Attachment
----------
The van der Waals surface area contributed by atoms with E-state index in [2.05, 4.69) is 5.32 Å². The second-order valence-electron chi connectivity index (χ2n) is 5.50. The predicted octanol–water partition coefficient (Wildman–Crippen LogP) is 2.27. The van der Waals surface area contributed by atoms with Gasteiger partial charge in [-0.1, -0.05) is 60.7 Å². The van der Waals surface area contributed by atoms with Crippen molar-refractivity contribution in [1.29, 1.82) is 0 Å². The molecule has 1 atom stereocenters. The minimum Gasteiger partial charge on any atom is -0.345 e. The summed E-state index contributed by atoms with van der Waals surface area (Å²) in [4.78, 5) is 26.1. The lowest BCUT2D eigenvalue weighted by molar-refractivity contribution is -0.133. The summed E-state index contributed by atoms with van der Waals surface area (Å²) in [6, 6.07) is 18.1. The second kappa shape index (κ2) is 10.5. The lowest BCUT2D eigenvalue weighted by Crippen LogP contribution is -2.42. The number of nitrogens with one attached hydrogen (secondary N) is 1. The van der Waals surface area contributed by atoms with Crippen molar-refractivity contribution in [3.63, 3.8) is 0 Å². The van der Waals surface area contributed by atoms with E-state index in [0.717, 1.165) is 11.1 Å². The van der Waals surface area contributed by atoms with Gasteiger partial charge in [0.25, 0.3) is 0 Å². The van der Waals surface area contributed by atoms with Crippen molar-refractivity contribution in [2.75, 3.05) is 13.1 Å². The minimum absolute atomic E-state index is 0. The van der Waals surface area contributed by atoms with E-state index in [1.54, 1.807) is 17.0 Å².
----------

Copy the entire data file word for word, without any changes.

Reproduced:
The van der Waals surface area contributed by atoms with E-state index in [2.05, 4.69) is 5.32 Å². The second-order valence-electron chi connectivity index (χ2n) is 5.50. The predicted octanol–water partition coefficient (Wildman–Crippen LogP) is 2.27. The van der Waals surface area contributed by atoms with Gasteiger partial charge in [-0.1, -0.05) is 60.7 Å². The van der Waals surface area contributed by atoms with Crippen molar-refractivity contribution in [1.29, 1.82) is 0 Å². The molecule has 1 atom stereocenters. The minimum Gasteiger partial charge on any atom is -0.345 e. The summed E-state index contributed by atoms with van der Waals surface area (Å²) in [4.78, 5) is 26.1. The lowest BCUT2D eigenvalue weighted by molar-refractivity contribution is -0.133. The summed E-state index contributed by atoms with van der Waals surface area (Å²) in [6, 6.07) is 18.1. The second kappa shape index (κ2) is 10.5. The lowest BCUT2D eigenvalue weighted by Crippen LogP contribution is -2.42. The number of nitrogens with one attached hydrogen (secondary N) is 1. The van der Waals surface area contributed by atoms with Crippen molar-refractivity contribution in [3.63, 3.8) is 0 Å². The van der Waals surface area contributed by atoms with E-state index in [0.717, 1.165) is 11.1 Å². The van der Waals surface area contributed by atoms with Gasteiger partial charge in [0.25, 0.3) is 0 Å². The van der Waals surface area contributed by atoms with Crippen molar-refractivity contribution in [2.75, 3.05) is 13.1 Å². The minimum absolute atomic E-state index is 0. The van der Waals surface area contributed by atoms with E-state index in [1.54, 1.807) is 17.0 Å².